Top positive review
Writer's Advocate, Pioneer in Prose
January 13, 2019
Edgar Allan Poe is one of my favorite authors. I have been reading and re-reading his work since I was a pretty young child. His works age well because as I got older the works became more nuanced and thus more meaningful.
In this read-it-in-an-hour-or-less biography, I learned new things about Poe that are not part of the general narrative. First and foremost, he was not a drug addict; he did drink to excess at times, but drugs were not his weakness. I was also unaware that Poe served in the Army, left, and was admitted to West Point. He made rank in the Army but didn't complete his enlistment, and he engineered his dismissal from of West Point after only eight months. These revelations add to the complexity of his life.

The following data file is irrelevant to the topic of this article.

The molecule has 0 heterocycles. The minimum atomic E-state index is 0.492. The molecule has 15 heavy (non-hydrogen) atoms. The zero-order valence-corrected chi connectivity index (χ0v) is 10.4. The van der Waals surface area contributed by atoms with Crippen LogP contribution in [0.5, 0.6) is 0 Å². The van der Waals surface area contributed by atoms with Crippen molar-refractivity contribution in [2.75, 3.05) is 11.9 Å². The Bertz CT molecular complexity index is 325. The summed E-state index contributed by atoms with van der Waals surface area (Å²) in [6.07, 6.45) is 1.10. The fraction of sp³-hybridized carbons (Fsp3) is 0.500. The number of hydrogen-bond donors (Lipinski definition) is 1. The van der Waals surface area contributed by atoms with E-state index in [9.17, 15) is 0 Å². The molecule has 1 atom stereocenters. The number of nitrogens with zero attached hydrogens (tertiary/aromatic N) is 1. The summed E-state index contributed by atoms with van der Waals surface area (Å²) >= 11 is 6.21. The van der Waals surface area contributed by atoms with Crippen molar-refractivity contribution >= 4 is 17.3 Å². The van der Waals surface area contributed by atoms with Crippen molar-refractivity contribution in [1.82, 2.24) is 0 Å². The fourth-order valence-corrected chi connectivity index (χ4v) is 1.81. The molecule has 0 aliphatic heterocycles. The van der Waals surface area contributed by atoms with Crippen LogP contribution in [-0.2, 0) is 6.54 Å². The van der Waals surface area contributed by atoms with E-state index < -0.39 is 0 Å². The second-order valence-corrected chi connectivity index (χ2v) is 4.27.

Poe wanted to be a full-time writer. He did not consider writing as a pastime in which to indulge alongside some other career. He worked at being a writer but earned hardly enough to keep body and soul together. During his short 40-year life, he edited several magazines, wrote critical reviews, and pretty much perfected the art of the short story. One of the hindrances to writing as a career was the lack of international copyright law. Because of this, American periodicals took the works of authors outside the US and published them without having to pay for them.
Poe is creator of the modern detective story, predating even Conan Doyle. A good synopsis of “The Murders in the Rue Morgue” is given, along with several other short stories, and, of course, "The Raven."
If you read, or have read, the works of Edgar Allan Poe you will surely find this short, fascinating biography very interesting.